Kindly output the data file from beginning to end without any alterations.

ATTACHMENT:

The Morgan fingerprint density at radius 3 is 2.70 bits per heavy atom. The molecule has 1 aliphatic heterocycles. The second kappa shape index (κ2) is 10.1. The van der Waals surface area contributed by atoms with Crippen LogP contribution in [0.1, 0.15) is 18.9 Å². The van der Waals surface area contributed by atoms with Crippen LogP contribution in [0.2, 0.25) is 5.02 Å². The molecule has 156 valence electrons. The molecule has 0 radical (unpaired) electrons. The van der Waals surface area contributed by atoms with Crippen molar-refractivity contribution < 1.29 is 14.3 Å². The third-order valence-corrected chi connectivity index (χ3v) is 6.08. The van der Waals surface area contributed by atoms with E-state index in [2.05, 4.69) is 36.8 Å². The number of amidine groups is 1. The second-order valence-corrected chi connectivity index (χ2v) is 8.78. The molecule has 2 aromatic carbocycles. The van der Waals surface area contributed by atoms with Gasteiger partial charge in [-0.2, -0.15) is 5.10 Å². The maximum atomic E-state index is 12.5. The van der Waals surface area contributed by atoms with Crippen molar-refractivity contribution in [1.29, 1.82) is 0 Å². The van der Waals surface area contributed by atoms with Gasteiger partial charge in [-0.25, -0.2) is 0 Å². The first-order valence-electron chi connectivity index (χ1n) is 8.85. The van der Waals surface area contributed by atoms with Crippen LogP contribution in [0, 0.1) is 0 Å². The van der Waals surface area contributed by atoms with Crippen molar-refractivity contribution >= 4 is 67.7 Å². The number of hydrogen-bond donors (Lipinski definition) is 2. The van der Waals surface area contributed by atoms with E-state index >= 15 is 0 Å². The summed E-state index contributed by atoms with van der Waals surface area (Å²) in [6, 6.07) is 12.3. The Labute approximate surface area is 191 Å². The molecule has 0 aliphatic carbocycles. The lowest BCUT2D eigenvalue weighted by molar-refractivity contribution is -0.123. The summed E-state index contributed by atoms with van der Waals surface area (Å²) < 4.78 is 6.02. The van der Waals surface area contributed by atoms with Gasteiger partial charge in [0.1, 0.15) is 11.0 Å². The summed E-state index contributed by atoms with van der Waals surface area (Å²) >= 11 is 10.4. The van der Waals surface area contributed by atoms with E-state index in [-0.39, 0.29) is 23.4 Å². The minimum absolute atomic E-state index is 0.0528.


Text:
The Morgan fingerprint density at radius 3 is 2.70 bits per heavy atom. The molecule has 1 aliphatic heterocycles. The second kappa shape index (κ2) is 10.1. The van der Waals surface area contributed by atoms with Crippen LogP contribution in [0.1, 0.15) is 18.9 Å². The van der Waals surface area contributed by atoms with Crippen LogP contribution in [0.2, 0.25) is 5.02 Å². The molecule has 156 valence electrons. The molecule has 0 radical (unpaired) electrons. The van der Waals surface area contributed by atoms with Crippen molar-refractivity contribution < 1.29 is 14.3 Å². The third-order valence-corrected chi connectivity index (χ3v) is 6.08. The van der Waals surface area contributed by atoms with E-state index in [2.05, 4.69) is 36.8 Å². The number of amidine groups is 1. The second-order valence-corrected chi connectivity index (χ2v) is 8.78. The molecule has 2 aromatic carbocycles. The van der Waals surface area contributed by atoms with Gasteiger partial charge in [-0.2, -0.15) is 5.10 Å². The maximum atomic E-state index is 12.5. The van der Waals surface area contributed by atoms with Crippen molar-refractivity contribution in [1.29, 1.82) is 0 Å². The van der Waals surface area contributed by atoms with Gasteiger partial charge in [-0.25, -0.2) is 0 Å². The first-order valence-electron chi connectivity index (χ1n) is 8.85. The van der Waals surface area contributed by atoms with Crippen LogP contribution in [0, 0.1) is 0 Å². The van der Waals surface area contributed by atoms with Crippen molar-refractivity contribution >= 4 is 67.7 Å². The number of hydrogen-bond donors (Lipinski definition) is 2. The van der Waals surface area contributed by atoms with E-state index >= 15 is 0 Å². The summed E-state index contributed by atoms with van der Waals surface area (Å²) in [6, 6.07) is 12.3. The Labute approximate surface area is 191 Å². The molecule has 0 aliphatic carbocycles. The lowest BCUT2D eigenvalue weighted by molar-refractivity contribution is -0.123. The summed E-state index contributed by atoms with van der Waals surface area (Å²) < 4.78 is 6.02. The van der Waals surface area contributed by atoms with Gasteiger partial charge in [0.1, 0.15) is 11.0 Å². The summed E-state index contributed by atoms with van der Waals surface area (Å²) >= 11 is 10.4. The van der Waals surface area contributed by atoms with E-state index in [-0.39, 0.29) is 23.4 Å². The minimum absolute atomic E-state index is 0.0528.